Remote female workers 22% more likely to get promoted than those working in an office

Across the board, in-office employees feel stuck in neutral when it comes to career growth, according to an Ultimate Software report.

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Only 35% of women working in traditional office environments reported a promotion in the last year, while 57% of women working remotely reported the same, according to Ultimate Software's 2019 State of Remote Work report. 

The report surveyed 1,000 respondents, all of whom work for organizations that host a mix of remote and in-office employees, to determine how successful remote workers are in today's workforce. Not only are remote workers seeing significant success, they are thriving in their positions, the report found. 

SEE: Managing remote workers: A business leader's guide (free PDF) (TechRepublic Premium)

Remote work has grown by 159% since 2005, becoming the new normal for many global businesses. The main appeals of remote work include flexible hours, the elimination of painful commutes, and a better work-life balance. Technological advances have made remote work not only an option, but a reality, and companies that refuse to offer this new way of work often end up only hurting themselves

Remote workers reported a higher level of overall job satisfaction (88%) than their in-office counterparts (78%), the report found. Remote workers also reported less stress as a key advantage to their working style, with 50% of remote workers reporting lower stress levels, compared to 19% of in-office employees.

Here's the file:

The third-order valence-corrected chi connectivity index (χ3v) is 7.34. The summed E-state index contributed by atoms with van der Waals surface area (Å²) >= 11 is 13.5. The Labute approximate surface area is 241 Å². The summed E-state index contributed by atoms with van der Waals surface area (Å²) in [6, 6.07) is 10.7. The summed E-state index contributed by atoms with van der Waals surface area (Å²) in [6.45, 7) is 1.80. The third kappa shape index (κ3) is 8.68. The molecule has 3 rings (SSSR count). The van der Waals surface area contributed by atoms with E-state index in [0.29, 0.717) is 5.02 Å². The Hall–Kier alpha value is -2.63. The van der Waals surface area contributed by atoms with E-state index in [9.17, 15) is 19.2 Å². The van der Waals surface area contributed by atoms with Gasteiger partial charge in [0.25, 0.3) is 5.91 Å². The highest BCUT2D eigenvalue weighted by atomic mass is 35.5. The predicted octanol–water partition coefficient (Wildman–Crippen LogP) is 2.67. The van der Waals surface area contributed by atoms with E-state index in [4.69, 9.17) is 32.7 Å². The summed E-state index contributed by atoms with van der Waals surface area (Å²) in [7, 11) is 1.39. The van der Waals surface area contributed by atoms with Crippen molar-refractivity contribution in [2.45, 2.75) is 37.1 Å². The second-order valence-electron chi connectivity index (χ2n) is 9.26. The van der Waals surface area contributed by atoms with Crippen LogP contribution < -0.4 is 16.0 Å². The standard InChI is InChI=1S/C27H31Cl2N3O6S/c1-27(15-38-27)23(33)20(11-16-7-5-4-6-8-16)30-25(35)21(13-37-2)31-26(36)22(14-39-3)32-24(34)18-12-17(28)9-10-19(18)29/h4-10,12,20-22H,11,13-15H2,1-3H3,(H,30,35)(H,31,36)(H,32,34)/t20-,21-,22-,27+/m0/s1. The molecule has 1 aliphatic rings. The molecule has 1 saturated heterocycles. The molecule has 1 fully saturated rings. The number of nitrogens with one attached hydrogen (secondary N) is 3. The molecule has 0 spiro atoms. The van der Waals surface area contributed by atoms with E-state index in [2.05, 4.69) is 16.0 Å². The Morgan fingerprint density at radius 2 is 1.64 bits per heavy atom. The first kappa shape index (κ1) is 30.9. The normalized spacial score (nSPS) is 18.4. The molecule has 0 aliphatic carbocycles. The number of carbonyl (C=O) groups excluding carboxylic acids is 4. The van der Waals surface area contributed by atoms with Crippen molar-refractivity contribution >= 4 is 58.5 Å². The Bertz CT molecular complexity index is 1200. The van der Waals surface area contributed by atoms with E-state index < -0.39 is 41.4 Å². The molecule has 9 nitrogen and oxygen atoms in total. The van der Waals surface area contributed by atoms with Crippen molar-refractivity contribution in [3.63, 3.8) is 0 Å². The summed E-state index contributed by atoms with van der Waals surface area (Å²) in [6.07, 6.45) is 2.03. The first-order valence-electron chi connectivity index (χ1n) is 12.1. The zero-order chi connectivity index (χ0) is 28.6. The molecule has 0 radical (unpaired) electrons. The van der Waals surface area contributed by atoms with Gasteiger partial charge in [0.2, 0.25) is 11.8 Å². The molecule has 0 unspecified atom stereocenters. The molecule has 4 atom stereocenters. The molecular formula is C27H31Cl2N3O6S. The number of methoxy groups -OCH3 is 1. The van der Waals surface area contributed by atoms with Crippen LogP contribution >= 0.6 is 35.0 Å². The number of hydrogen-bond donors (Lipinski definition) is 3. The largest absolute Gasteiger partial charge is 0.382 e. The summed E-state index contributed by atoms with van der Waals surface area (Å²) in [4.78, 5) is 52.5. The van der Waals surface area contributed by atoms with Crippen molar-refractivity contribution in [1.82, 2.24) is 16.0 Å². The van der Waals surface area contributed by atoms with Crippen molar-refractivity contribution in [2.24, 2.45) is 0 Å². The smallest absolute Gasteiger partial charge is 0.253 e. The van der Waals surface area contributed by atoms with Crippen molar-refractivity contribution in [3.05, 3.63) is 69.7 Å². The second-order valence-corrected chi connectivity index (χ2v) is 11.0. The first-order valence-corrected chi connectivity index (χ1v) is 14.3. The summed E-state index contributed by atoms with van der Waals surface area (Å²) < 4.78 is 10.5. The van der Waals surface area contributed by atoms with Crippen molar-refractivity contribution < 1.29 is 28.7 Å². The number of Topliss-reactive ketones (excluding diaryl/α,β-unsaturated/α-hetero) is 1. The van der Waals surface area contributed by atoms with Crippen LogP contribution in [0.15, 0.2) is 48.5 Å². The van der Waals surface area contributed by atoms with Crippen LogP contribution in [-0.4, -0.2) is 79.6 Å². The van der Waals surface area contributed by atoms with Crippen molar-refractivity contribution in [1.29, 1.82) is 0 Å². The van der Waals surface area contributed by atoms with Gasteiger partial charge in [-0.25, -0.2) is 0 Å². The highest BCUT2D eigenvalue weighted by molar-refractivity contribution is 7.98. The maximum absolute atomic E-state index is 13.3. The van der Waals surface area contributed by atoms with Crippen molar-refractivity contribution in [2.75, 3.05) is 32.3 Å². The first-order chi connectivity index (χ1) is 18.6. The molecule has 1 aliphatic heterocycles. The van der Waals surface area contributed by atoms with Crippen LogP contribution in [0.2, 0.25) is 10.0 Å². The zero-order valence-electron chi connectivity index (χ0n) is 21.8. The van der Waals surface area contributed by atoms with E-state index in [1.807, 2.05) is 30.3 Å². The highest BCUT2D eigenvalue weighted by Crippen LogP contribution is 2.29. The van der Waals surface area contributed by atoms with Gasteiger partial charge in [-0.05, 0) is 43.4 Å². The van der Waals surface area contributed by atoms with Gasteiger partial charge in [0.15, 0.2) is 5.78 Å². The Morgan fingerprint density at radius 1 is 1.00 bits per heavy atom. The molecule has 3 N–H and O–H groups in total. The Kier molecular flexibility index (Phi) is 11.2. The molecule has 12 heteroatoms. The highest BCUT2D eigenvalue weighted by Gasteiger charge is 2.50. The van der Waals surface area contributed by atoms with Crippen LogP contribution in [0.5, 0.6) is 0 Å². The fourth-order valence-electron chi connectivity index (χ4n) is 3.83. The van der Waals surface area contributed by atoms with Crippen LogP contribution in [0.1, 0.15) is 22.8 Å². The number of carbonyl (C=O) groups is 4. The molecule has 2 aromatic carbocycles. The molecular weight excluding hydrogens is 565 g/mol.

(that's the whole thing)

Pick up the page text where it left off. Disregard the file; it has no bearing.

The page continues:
The majority (74%) of remote workers said they believe their company is invested in their career growth, while 65% of in-office staff reported the same. Of those give the option to work remotely or in an office, 54% said they preferred remote work and only 32% preferred in-office. 

Some challenges associated with remote work often come from the point of view of the supervisor. Nearly half (42%) of managers reported that their top challenge is monitoring remote workers' productivity; however, 90% of remote workers said they feel very productive. 

While the gender gap still rings loud in the remote workforce, remote work does pose some advantages for women. In addition to more female remote workers reporting promotions, 80% of female remote workers also reported room for growth in their current roles; only 60% of female in-office employees said they felt the same. 

For more, check out Remote or bust: 30% of workers have left a job due to lack of flexibility on TechRepublic. 

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